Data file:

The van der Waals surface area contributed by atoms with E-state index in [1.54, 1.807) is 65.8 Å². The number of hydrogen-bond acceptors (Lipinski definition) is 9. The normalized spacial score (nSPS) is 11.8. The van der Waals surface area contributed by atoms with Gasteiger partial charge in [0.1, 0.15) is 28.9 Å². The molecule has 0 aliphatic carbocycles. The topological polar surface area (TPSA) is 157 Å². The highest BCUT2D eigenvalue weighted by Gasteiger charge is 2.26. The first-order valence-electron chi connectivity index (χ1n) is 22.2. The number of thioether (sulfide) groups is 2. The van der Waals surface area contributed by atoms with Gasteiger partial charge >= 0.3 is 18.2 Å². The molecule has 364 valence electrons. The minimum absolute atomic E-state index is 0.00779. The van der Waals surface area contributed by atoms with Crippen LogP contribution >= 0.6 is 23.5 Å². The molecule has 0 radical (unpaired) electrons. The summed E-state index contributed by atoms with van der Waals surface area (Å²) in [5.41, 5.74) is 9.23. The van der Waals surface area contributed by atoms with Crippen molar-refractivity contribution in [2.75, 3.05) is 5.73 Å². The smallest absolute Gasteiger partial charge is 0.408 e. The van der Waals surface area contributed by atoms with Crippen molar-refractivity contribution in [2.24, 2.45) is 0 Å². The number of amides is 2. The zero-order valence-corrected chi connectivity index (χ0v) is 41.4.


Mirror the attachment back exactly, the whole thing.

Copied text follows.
The van der Waals surface area contributed by atoms with E-state index in [1.54, 1.807) is 65.8 Å². The number of hydrogen-bond acceptors (Lipinski definition) is 9. The normalized spacial score (nSPS) is 11.8. The van der Waals surface area contributed by atoms with Gasteiger partial charge in [0.1, 0.15) is 28.9 Å². The molecule has 0 aliphatic carbocycles. The topological polar surface area (TPSA) is 157 Å². The highest BCUT2D eigenvalue weighted by Gasteiger charge is 2.26. The first-order valence-electron chi connectivity index (χ1n) is 22.2. The number of thioether (sulfide) groups is 2. The van der Waals surface area contributed by atoms with Gasteiger partial charge >= 0.3 is 18.2 Å². The molecule has 364 valence electrons. The minimum absolute atomic E-state index is 0.00779. The van der Waals surface area contributed by atoms with Crippen LogP contribution >= 0.6 is 23.5 Å². The molecule has 0 radical (unpaired) electrons. The summed E-state index contributed by atoms with van der Waals surface area (Å²) in [5.41, 5.74) is 9.23. The van der Waals surface area contributed by atoms with Crippen molar-refractivity contribution in [2.75, 3.05) is 5.73 Å². The smallest absolute Gasteiger partial charge is 0.408 e. The van der Waals surface area contributed by atoms with Crippen molar-refractivity contribution in [2.24, 2.45) is 0 Å². The number of amides is 2. The zero-order valence-corrected chi connectivity index (χ0v) is 41.4.